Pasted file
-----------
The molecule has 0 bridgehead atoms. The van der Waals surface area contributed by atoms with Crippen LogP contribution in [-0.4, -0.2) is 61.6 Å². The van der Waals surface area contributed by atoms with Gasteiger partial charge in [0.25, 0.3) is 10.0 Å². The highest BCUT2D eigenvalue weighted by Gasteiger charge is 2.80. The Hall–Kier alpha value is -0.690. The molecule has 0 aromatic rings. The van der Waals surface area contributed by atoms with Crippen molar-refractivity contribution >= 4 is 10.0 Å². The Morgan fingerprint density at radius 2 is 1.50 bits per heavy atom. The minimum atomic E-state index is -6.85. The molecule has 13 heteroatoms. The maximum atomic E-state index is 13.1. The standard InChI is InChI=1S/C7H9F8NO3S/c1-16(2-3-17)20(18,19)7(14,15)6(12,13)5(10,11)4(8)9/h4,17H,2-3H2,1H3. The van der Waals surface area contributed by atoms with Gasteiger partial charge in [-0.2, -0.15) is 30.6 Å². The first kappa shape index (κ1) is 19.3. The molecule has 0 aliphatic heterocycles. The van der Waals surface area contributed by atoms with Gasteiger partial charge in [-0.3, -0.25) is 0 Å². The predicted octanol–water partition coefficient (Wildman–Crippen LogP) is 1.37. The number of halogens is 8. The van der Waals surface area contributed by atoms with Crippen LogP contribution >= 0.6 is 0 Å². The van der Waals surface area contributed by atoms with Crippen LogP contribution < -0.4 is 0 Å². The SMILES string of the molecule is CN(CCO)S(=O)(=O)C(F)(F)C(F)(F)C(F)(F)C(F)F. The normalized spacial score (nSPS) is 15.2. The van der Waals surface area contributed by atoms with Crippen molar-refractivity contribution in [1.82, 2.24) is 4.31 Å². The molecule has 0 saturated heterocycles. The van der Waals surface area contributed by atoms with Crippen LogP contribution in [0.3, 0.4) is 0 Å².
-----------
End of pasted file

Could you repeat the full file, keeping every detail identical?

The molecule has 0 bridgehead atoms. The van der Waals surface area contributed by atoms with Crippen LogP contribution in [-0.4, -0.2) is 61.6 Å². The van der Waals surface area contributed by atoms with Gasteiger partial charge in [0.25, 0.3) is 10.0 Å². The highest BCUT2D eigenvalue weighted by Gasteiger charge is 2.80. The Hall–Kier alpha value is -0.690. The molecule has 0 aromatic rings. The van der Waals surface area contributed by atoms with Crippen molar-refractivity contribution >= 4 is 10.0 Å². The Morgan fingerprint density at radius 2 is 1.50 bits per heavy atom. The minimum atomic E-state index is -6.85. The molecule has 13 heteroatoms. The maximum atomic E-state index is 13.1. The standard InChI is InChI=1S/C7H9F8NO3S/c1-16(2-3-17)20(18,19)7(14,15)6(12,13)5(10,11)4(8)9/h4,17H,2-3H2,1H3. The van der Waals surface area contributed by atoms with Gasteiger partial charge in [-0.2, -0.15) is 30.6 Å². The first kappa shape index (κ1) is 19.3. The molecule has 0 aliphatic heterocycles. The van der Waals surface area contributed by atoms with Gasteiger partial charge in [-0.3, -0.25) is 0 Å². The predicted octanol–water partition coefficient (Wildman–Crippen LogP) is 1.37. The number of halogens is 8. The van der Waals surface area contributed by atoms with Crippen LogP contribution >= 0.6 is 0 Å². The van der Waals surface area contributed by atoms with Crippen LogP contribution < -0.4 is 0 Å². The SMILES string of the molecule is CN(CCO)S(=O)(=O)C(F)(F)C(F)(F)C(F)(F)C(F)F. The normalized spacial score (nSPS) is 15.2. The van der Waals surface area contributed by atoms with Crippen molar-refractivity contribution in [1.82, 2.24) is 4.31 Å². The molecule has 0 saturated heterocycles. The van der Waals surface area contributed by atoms with Crippen LogP contribution in [0.3, 0.4) is 0 Å².